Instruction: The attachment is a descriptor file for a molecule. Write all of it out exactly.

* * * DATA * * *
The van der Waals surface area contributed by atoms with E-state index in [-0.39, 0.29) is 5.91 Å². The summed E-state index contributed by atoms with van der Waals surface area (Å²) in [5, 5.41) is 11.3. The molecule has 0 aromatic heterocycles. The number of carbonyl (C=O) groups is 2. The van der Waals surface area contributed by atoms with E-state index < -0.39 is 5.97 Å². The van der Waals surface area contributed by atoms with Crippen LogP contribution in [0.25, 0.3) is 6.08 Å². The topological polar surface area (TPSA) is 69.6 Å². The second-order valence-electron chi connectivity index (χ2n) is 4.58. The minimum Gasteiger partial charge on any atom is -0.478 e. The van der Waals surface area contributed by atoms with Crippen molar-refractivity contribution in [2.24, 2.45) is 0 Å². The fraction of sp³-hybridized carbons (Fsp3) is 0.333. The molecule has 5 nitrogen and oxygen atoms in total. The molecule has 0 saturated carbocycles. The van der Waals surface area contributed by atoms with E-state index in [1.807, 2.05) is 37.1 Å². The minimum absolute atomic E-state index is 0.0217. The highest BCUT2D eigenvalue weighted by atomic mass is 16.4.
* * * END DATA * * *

The van der Waals surface area contributed by atoms with E-state index in [-0.39, 0.29) is 5.91 Å². The summed E-state index contributed by atoms with van der Waals surface area (Å²) in [5, 5.41) is 11.3. The molecule has 0 aromatic heterocycles. The number of carbonyl (C=O) groups is 2. The van der Waals surface area contributed by atoms with E-state index < -0.39 is 5.97 Å². The van der Waals surface area contributed by atoms with Crippen LogP contribution in [0.25, 0.3) is 6.08 Å². The topological polar surface area (TPSA) is 69.6 Å². The second-order valence-electron chi connectivity index (χ2n) is 4.58. The minimum Gasteiger partial charge on any atom is -0.478 e. The van der Waals surface area contributed by atoms with Crippen molar-refractivity contribution in [2.24, 2.45) is 0 Å². The fraction of sp³-hybridized carbons (Fsp3) is 0.333. The molecule has 5 nitrogen and oxygen atoms in total. The molecule has 0 saturated carbocycles. The van der Waals surface area contributed by atoms with E-state index in [1.807, 2.05) is 37.1 Å². The minimum absolute atomic E-state index is 0.0217. The highest BCUT2D eigenvalue weighted by atomic mass is 16.4.